The medical societies that are defendants in the pedicle screw case have scored their first major victory. Four of the cases have been thrown out by federal judges for lack of evidence.
"I am ecstatic," says Tressa Goulding, executive director, Scoliosis Research Society, an organizations that is a defendant in the suit."This proves what I have suspected all along, that once we got to an open-minded judge, [he] would look at the actual evidence and see there is nothing."
The pedicle screw suit, the first mass tort litigation to hold associations liable for what they teach at seminars, is being closely watched not only by the medical society community but by the wider association community because of its potential threat to association-sponsored education, (See "Bone Screw Lawsuit May Threaten Free Speech at Association Seminars," December 1997 issue, page 11.)
In the massive tort litigation case, four medical societies--the North American Spine Society, the Scoliosis Research Society, the American Academy of Orthopaedic Surgeons, and the American Association of Neurosurgeons--are accused of putting on sales events under the guise of educational seminars, as part of a conspiracy with manufacturers to promote-- illegally-- pedicle screws, devices used in spinal surgery. (Although it is legal for physicians to use pedicle screws, it is illegal to promote them.)
After the societies lost in the last of their efforts to get the cases dismissed, U.S. District Court Judge Louis C. Bechtle remanded 53 of the cases to their original courthouses around the country, to be tried individually. That was last November.
In the months after, the societies' attorneys filed summary judgment motions in the individual courts, saying that there was no evidence to support the plaintiffs' claim of a conspiracy to defraud implanting surgeons. So far, the judges agree. Four cases were thrown out of U.S. District Courts: two in Mississippi, one in Virginia, and one in Wisconsin.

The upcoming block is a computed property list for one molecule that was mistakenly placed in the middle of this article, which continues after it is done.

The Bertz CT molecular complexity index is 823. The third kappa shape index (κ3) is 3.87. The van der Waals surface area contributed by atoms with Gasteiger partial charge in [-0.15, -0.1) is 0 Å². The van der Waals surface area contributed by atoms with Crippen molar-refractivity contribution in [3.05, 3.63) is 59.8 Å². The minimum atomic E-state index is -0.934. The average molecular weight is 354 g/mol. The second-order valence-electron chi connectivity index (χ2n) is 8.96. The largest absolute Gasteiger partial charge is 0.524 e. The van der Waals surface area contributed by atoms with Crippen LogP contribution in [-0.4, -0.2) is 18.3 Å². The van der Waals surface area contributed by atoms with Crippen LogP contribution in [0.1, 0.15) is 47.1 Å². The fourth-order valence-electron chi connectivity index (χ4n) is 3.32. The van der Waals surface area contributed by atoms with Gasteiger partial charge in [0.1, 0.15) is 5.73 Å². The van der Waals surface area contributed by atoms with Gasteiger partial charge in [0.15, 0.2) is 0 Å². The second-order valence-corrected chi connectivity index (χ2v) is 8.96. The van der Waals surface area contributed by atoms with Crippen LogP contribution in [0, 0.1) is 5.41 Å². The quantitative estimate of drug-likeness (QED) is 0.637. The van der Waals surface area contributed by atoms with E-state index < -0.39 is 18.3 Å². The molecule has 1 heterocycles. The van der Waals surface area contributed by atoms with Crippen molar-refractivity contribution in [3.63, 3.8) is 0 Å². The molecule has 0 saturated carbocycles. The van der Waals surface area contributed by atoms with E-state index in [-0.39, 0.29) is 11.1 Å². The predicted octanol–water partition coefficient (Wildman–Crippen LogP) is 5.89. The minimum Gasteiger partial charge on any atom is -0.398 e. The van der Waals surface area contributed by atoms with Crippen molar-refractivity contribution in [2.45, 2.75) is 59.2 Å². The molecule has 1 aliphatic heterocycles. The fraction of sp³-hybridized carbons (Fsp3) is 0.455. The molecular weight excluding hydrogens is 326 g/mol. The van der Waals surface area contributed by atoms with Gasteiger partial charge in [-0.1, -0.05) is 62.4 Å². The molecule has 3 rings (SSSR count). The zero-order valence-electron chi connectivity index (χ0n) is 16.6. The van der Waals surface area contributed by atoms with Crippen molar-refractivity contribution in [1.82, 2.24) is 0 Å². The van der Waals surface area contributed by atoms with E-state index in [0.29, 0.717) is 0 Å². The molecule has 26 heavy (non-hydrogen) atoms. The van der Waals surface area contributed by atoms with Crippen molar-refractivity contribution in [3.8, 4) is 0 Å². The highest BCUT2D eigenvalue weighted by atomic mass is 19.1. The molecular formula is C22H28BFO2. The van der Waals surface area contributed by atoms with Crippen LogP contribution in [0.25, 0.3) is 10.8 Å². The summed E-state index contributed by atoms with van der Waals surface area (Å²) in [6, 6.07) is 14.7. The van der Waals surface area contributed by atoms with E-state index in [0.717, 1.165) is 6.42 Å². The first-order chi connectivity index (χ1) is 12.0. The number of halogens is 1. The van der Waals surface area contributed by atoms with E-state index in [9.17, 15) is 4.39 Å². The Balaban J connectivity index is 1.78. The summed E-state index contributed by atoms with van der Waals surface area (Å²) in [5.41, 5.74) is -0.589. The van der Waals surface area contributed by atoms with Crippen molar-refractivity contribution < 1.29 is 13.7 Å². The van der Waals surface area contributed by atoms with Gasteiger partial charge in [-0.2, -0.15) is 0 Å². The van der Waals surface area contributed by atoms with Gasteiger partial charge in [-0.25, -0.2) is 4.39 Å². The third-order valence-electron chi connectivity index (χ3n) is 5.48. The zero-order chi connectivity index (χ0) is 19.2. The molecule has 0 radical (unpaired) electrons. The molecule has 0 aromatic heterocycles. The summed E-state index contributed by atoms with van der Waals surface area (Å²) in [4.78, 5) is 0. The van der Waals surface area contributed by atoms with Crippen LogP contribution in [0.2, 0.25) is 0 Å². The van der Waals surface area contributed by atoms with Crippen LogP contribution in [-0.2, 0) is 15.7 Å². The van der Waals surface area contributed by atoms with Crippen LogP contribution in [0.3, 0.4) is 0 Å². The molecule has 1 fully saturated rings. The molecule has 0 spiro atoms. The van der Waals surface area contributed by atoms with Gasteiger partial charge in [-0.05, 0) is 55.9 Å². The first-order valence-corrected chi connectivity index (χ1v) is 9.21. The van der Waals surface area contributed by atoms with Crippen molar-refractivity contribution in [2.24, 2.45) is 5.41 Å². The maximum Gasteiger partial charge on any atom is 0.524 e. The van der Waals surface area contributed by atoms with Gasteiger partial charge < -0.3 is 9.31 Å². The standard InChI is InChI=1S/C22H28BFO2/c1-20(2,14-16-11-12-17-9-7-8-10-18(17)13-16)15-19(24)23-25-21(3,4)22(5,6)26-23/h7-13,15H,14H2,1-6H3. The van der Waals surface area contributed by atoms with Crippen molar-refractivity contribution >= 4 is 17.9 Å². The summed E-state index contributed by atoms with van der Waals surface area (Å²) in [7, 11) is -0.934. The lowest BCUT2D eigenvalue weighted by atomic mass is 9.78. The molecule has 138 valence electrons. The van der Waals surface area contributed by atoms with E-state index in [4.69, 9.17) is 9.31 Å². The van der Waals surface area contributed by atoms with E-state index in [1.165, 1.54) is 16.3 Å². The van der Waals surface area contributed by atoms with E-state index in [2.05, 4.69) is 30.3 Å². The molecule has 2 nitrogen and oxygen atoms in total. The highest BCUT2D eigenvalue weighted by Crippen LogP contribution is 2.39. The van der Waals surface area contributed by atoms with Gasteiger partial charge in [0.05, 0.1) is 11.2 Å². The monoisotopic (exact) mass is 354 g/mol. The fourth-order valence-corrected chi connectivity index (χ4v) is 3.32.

While the other federal judges who will be examining the numerous other cases are not bound to follow the first four judges' rulings, "typically other judges will pay attention," says Shawn Collins, chief counsel, pedicle screw litigation, North American Spine Society. "[The first rulings] tend to be persuasive because the cases are so similar." The plaintiffs can appeal the judges' rulings, says Collins, adding, "We expect they will lose."
Although the news is good, there are still negative ramifications from the lawsuit, cautions Robert M. Portman, Esq. Portman represents numerous medical societies, and is an attorney with Jenner & Block in Washington, D.C., the firm that acts as general counsel for the American Society of Association Executives. In an earlier ruling, U.S. District Court Judge Louis C. Bechtle decided that the court would consider the speech at seminars to be commercial speech, not free speech. Commercial speech is not entitled to full First Amendment protection.
That decision, and the fact that the plaintiffs' case survived the earlier motions to dismiss, requiring the societies to expend "extraordinary resources, has to be an ongoing concern," says Portman. While the situation is of most concern for medical societies, there is the potential for analogous suits to occur in the wider association community. An association could be dragged into a products liability suit, for example, says Portman, if a member of the public is injured using a product that a distributor learned about at a seminar.